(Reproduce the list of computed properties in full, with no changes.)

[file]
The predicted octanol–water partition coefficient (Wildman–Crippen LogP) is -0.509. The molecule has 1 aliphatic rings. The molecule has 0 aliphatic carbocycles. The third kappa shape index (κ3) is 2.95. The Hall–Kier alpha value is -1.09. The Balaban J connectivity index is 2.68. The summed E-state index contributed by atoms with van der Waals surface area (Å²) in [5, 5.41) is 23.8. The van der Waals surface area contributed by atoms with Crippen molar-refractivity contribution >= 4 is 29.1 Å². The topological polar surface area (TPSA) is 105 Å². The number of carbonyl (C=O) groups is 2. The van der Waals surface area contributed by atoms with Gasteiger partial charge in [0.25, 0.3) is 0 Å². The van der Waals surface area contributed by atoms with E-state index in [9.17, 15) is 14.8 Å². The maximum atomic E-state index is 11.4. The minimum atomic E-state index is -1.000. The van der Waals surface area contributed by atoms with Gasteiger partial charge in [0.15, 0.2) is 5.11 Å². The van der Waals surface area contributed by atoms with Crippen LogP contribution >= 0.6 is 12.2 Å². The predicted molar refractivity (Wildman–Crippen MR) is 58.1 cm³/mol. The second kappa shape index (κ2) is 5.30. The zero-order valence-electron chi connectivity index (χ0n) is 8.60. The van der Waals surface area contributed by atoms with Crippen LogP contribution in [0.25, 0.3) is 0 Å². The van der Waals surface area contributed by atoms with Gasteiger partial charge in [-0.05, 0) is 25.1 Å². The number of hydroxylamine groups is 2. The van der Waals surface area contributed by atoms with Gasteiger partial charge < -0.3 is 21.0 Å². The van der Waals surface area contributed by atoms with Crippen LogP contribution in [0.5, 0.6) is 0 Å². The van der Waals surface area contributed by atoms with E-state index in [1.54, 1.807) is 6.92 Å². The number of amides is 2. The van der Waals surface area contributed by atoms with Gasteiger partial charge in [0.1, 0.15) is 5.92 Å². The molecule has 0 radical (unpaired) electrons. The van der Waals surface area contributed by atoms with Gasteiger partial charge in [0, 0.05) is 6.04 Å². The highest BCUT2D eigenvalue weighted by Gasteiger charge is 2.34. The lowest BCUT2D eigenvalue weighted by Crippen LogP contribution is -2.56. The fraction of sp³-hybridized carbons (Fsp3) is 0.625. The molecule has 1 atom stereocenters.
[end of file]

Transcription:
The predicted octanol–water partition coefficient (Wildman–Crippen LogP) is -0.509. The molecule has 1 aliphatic rings. The molecule has 0 aliphatic carbocycles. The third kappa shape index (κ3) is 2.95. The Hall–Kier alpha value is -1.09. The Balaban J connectivity index is 2.68. The summed E-state index contributed by atoms with van der Waals surface area (Å²) in [5, 5.41) is 23.8. The van der Waals surface area contributed by atoms with Crippen molar-refractivity contribution >= 4 is 29.1 Å². The topological polar surface area (TPSA) is 105 Å². The number of carbonyl (C=O) groups is 2. The van der Waals surface area contributed by atoms with Gasteiger partial charge in [0.25, 0.3) is 0 Å². The van der Waals surface area contributed by atoms with E-state index in [9.17, 15) is 14.8 Å². The maximum atomic E-state index is 11.4. The minimum atomic E-state index is -1.000. The van der Waals surface area contributed by atoms with Gasteiger partial charge in [0.15, 0.2) is 5.11 Å². The van der Waals surface area contributed by atoms with Crippen LogP contribution >= 0.6 is 12.2 Å². The predicted molar refractivity (Wildman–Crippen MR) is 58.1 cm³/mol. The second kappa shape index (κ2) is 5.30. The zero-order valence-electron chi connectivity index (χ0n) is 8.60. The van der Waals surface area contributed by atoms with Crippen LogP contribution in [0.25, 0.3) is 0 Å². The van der Waals surface area contributed by atoms with Gasteiger partial charge in [-0.05, 0) is 25.1 Å². The number of hydroxylamine groups is 2. The van der Waals surface area contributed by atoms with Gasteiger partial charge < -0.3 is 21.0 Å². The van der Waals surface area contributed by atoms with Crippen LogP contribution in [0.5, 0.6) is 0 Å². The van der Waals surface area contributed by atoms with E-state index in [1.54, 1.807) is 6.92 Å². The number of amides is 2. The van der Waals surface area contributed by atoms with Gasteiger partial charge in [0.1, 0.15) is 5.92 Å². The molecule has 0 radical (unpaired) electrons. The van der Waals surface area contributed by atoms with Gasteiger partial charge in [0, 0.05) is 6.04 Å². The highest BCUT2D eigenvalue weighted by Gasteiger charge is 2.34. The lowest BCUT2D eigenvalue weighted by Crippen LogP contribution is -2.56. The fraction of sp³-hybridized carbons (Fsp3) is 0.625. The molecule has 1 atom stereocenters.